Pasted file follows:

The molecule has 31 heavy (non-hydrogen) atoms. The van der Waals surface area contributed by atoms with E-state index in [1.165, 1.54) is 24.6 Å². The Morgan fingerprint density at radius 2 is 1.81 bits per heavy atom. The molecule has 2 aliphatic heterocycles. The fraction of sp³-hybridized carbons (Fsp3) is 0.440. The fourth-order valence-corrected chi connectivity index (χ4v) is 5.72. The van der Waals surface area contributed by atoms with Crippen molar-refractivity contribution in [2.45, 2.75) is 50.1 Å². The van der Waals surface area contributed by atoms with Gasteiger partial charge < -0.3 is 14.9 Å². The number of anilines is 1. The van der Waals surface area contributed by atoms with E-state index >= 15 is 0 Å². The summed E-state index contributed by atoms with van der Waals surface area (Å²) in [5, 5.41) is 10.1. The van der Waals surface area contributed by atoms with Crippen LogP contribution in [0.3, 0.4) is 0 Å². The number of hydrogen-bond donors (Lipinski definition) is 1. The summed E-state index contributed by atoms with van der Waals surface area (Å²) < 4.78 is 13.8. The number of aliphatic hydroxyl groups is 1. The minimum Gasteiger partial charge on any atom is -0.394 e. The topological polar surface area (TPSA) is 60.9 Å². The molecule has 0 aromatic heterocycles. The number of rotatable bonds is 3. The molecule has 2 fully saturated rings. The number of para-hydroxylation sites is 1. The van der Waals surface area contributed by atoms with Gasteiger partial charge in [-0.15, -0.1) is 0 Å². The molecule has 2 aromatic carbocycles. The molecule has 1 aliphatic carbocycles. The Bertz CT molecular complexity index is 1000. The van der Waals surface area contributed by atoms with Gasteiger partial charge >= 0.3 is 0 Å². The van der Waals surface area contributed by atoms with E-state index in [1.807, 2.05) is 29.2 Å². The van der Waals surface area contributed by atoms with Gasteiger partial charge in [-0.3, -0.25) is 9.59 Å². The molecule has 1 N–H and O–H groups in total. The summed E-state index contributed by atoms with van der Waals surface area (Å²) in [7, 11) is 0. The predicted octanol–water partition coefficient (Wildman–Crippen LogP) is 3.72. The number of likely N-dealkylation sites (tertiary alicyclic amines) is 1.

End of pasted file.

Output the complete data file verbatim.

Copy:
The molecule has 31 heavy (non-hydrogen) atoms. The van der Waals surface area contributed by atoms with E-state index in [1.165, 1.54) is 24.6 Å². The Morgan fingerprint density at radius 2 is 1.81 bits per heavy atom. The molecule has 2 aliphatic heterocycles. The fraction of sp³-hybridized carbons (Fsp3) is 0.440. The fourth-order valence-corrected chi connectivity index (χ4v) is 5.72. The van der Waals surface area contributed by atoms with Crippen molar-refractivity contribution in [2.45, 2.75) is 50.1 Å². The van der Waals surface area contributed by atoms with Gasteiger partial charge < -0.3 is 14.9 Å². The number of anilines is 1. The van der Waals surface area contributed by atoms with E-state index >= 15 is 0 Å². The summed E-state index contributed by atoms with van der Waals surface area (Å²) in [5, 5.41) is 10.1. The van der Waals surface area contributed by atoms with Crippen LogP contribution in [0.3, 0.4) is 0 Å². The number of hydrogen-bond donors (Lipinski definition) is 1. The summed E-state index contributed by atoms with van der Waals surface area (Å²) < 4.78 is 13.8. The number of aliphatic hydroxyl groups is 1. The minimum Gasteiger partial charge on any atom is -0.394 e. The topological polar surface area (TPSA) is 60.9 Å². The molecule has 0 aromatic heterocycles. The number of rotatable bonds is 3. The molecule has 2 fully saturated rings. The number of para-hydroxylation sites is 1. The van der Waals surface area contributed by atoms with Gasteiger partial charge in [-0.15, -0.1) is 0 Å². The molecule has 2 aromatic carbocycles. The molecule has 1 aliphatic carbocycles. The Bertz CT molecular complexity index is 1000. The van der Waals surface area contributed by atoms with Gasteiger partial charge >= 0.3 is 0 Å². The van der Waals surface area contributed by atoms with E-state index in [1.807, 2.05) is 29.2 Å². The van der Waals surface area contributed by atoms with Gasteiger partial charge in [-0.3, -0.25) is 9.59 Å². The molecule has 1 N–H and O–H groups in total. The summed E-state index contributed by atoms with van der Waals surface area (Å²) in [7, 11) is 0. The predicted octanol–water partition coefficient (Wildman–Crippen LogP) is 3.72. The number of likely N-dealkylation sites (tertiary alicyclic amines) is 1.